What Your Acne Does Not Tell You

What to Do if I Have Acne

First and foremost, it is important to understand that acne is a common skin condition. Most people have acne, which also frequently occurs during our teenage phase. Here are some helpful information to know why does this occur and how can it be managed.

Understanding your acne and pimples

Acne is caused when you have overactive glands. These glands produce an oil-like substance known as sebum. While we all have active glands, they are often over-activated during our teenage years which can cause the sebum to clog your hair follicles and cause inflammation, which shows up as pimples. While you can have acne anywhere, it is most common for acne to show up on the face, neck, back, and upper chest.

Common causes of acne

You often notice acne during your teenage years, which this is the time that your body will undergo hormonal changes which can often result in acne. Furthermore, if you are a lady and have begun your period, you realise that breakouts tend to occur at the beginning of your period cycle.

Acne can also be caused by high stress levels, along with the type of foods that you may be eating. In some people, acne can result from our favourite high fats and sugar foods. If you are currently taking certain medications such as steroids, or using oil-based products on your skin, this can also contribute to worsening acne.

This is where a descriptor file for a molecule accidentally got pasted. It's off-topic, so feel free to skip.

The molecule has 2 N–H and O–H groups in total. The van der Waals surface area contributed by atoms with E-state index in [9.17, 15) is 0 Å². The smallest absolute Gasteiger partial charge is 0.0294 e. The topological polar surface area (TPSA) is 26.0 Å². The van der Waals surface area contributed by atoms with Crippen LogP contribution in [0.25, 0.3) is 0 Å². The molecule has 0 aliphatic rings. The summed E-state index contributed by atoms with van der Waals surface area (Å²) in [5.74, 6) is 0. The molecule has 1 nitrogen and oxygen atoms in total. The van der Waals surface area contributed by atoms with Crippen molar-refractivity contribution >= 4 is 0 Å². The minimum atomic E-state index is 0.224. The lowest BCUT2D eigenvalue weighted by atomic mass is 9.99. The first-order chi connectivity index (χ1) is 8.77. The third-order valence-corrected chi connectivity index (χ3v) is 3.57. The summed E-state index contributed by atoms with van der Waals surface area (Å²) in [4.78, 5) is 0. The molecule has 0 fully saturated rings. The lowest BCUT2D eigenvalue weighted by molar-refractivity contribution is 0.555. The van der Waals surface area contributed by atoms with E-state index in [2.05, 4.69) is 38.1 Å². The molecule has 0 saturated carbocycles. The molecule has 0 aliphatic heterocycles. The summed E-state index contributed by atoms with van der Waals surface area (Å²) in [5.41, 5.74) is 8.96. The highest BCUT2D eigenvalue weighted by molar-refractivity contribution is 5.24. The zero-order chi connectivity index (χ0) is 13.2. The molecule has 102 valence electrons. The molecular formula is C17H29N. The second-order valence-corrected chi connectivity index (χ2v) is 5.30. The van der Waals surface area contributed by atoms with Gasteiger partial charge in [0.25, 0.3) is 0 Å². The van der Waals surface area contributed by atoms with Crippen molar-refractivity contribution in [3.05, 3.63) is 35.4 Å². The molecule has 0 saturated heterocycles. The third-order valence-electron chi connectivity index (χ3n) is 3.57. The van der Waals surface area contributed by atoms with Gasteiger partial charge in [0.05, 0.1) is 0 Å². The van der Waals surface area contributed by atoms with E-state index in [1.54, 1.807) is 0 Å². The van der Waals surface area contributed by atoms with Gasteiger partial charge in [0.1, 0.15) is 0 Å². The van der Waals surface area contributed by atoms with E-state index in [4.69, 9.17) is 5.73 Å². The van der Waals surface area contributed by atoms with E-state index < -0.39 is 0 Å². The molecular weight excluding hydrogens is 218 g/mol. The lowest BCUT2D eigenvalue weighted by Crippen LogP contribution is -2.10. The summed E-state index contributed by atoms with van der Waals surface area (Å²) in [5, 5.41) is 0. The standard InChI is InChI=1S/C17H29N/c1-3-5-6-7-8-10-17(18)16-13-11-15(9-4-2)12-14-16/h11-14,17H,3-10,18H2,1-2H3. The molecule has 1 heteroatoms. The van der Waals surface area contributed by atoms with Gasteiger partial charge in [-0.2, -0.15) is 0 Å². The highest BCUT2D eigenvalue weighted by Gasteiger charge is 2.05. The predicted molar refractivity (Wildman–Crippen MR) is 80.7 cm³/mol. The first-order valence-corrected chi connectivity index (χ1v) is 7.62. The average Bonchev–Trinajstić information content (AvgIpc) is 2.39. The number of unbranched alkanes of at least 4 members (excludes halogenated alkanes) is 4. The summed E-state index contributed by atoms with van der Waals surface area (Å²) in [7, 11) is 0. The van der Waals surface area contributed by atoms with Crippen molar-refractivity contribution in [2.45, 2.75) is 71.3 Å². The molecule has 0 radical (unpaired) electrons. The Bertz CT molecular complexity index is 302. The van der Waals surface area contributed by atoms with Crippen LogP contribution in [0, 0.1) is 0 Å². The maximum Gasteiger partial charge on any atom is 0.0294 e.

How do I make acne go away?

Don’t experiment with your skin! Although home remedies such as toothpastes or other similar products are found online, these are often not intended for use on your skin. Fortunately, there are proper treatments available for acne that does the job without causing your skin to be significantly damaged afterwards.

Untreated acne can also lead to scarring over time, so it is important to find the right solution which depends on the severity of your acne.

  • Mild acne: You can try topical treatments such as benzoyl peroxide, topical antibiotics or Vitamin A cream.
  • Moderate to severe acne: Your best option would be to take oral medication, but speak to your doctor to determine which option works best for you. He or she may recommend antibiotics, oral contraceptives, or isotretinoin.

Ways to prevent or reduce outbreaks

It is possible to reduce outbreaks with some of these simple lifestyle changes.

  • Practice good skincare habits such as washing, moisturising and protecting your skin with sunscreen. These essential steps make up the foundation of taking care of your skin.
  • When it comes to skincare, choose non-comedogenic products and pick products that are dermatologist-recommended. Do some research and pick the right products.
  • Wash your face twice a day using a gentle face wash and make sure that you use water or lotion-based moisturisers.
  • Finally, it is recommended to pick a sunscreen that provides SPF of at least 40.
  • Follow a balanced diet that is low in fat and added sugars can be beneficial for your skin.

If you experience flare-ups every now and then, avoid picking or squeezing the area, which can lead to more scarring down the road. You may also share with your doctor about your current medications or existing skin conditions such as eczema or psoriasis, which may be contributing to your acne.

Any hormonal pills, steroids, thyroid, or mood-stabilizing medication can worsen your acne, so be sure to review any of these medications with your doctor.

Keeping clear long-term

Acne can be embarrassing and frustrating, but don’t give up just yet. With proper treatment and the right lifestyle measures, you can always minimise these unfriendly breakouts and enjoy the clear and healthy skin that you deserve.

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